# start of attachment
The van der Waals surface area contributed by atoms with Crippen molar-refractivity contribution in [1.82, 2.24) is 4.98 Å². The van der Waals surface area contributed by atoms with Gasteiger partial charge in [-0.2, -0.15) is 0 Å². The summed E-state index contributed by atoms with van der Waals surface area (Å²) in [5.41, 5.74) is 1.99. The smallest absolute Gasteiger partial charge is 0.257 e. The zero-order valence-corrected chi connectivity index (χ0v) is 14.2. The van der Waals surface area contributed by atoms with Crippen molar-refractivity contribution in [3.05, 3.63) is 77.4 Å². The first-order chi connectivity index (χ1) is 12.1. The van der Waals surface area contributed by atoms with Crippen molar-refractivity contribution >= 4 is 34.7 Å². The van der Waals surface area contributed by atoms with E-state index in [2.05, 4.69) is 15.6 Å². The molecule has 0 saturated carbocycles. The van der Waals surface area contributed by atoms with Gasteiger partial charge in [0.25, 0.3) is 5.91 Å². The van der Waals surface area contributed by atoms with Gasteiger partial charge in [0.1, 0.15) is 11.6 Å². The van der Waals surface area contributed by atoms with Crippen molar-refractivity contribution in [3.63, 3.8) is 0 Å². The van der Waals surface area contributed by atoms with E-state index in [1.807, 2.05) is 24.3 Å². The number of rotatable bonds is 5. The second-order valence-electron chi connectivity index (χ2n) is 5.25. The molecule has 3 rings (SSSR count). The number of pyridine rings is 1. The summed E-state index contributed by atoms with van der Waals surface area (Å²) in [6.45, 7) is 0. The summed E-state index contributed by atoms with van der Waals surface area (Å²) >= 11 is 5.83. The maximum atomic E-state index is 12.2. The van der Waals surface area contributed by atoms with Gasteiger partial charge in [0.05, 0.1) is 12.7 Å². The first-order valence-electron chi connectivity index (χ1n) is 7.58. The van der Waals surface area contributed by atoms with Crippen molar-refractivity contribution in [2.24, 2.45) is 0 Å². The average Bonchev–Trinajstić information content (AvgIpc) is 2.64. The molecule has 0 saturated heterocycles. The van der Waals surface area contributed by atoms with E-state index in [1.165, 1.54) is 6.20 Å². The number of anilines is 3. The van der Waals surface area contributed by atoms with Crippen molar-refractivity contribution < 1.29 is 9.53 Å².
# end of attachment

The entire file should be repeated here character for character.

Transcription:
The van der Waals surface area contributed by atoms with Crippen molar-refractivity contribution in [1.82, 2.24) is 4.98 Å². The van der Waals surface area contributed by atoms with Gasteiger partial charge in [-0.2, -0.15) is 0 Å². The summed E-state index contributed by atoms with van der Waals surface area (Å²) in [5.41, 5.74) is 1.99. The smallest absolute Gasteiger partial charge is 0.257 e. The zero-order valence-corrected chi connectivity index (χ0v) is 14.2. The van der Waals surface area contributed by atoms with Crippen molar-refractivity contribution in [3.05, 3.63) is 77.4 Å². The first-order chi connectivity index (χ1) is 12.1. The van der Waals surface area contributed by atoms with Crippen molar-refractivity contribution >= 4 is 34.7 Å². The van der Waals surface area contributed by atoms with E-state index in [2.05, 4.69) is 15.6 Å². The molecule has 0 saturated carbocycles. The van der Waals surface area contributed by atoms with Gasteiger partial charge in [0.25, 0.3) is 5.91 Å². The van der Waals surface area contributed by atoms with Gasteiger partial charge in [0.1, 0.15) is 11.6 Å². The van der Waals surface area contributed by atoms with Crippen molar-refractivity contribution in [3.63, 3.8) is 0 Å². The van der Waals surface area contributed by atoms with E-state index in [1.807, 2.05) is 24.3 Å². The number of rotatable bonds is 5. The second-order valence-electron chi connectivity index (χ2n) is 5.25. The molecule has 3 rings (SSSR count). The number of pyridine rings is 1. The summed E-state index contributed by atoms with van der Waals surface area (Å²) in [6.45, 7) is 0. The summed E-state index contributed by atoms with van der Waals surface area (Å²) >= 11 is 5.83. The maximum atomic E-state index is 12.2. The van der Waals surface area contributed by atoms with Gasteiger partial charge in [0.05, 0.1) is 12.7 Å². The first-order valence-electron chi connectivity index (χ1n) is 7.58. The van der Waals surface area contributed by atoms with Crippen molar-refractivity contribution in [2.24, 2.45) is 0 Å². The average Bonchev–Trinajstić information content (AvgIpc) is 2.64. The molecule has 0 saturated heterocycles. The van der Waals surface area contributed by atoms with E-state index in [1.165, 1.54) is 6.20 Å². The number of anilines is 3. The van der Waals surface area contributed by atoms with Crippen molar-refractivity contribution < 1.29 is 9.53 Å².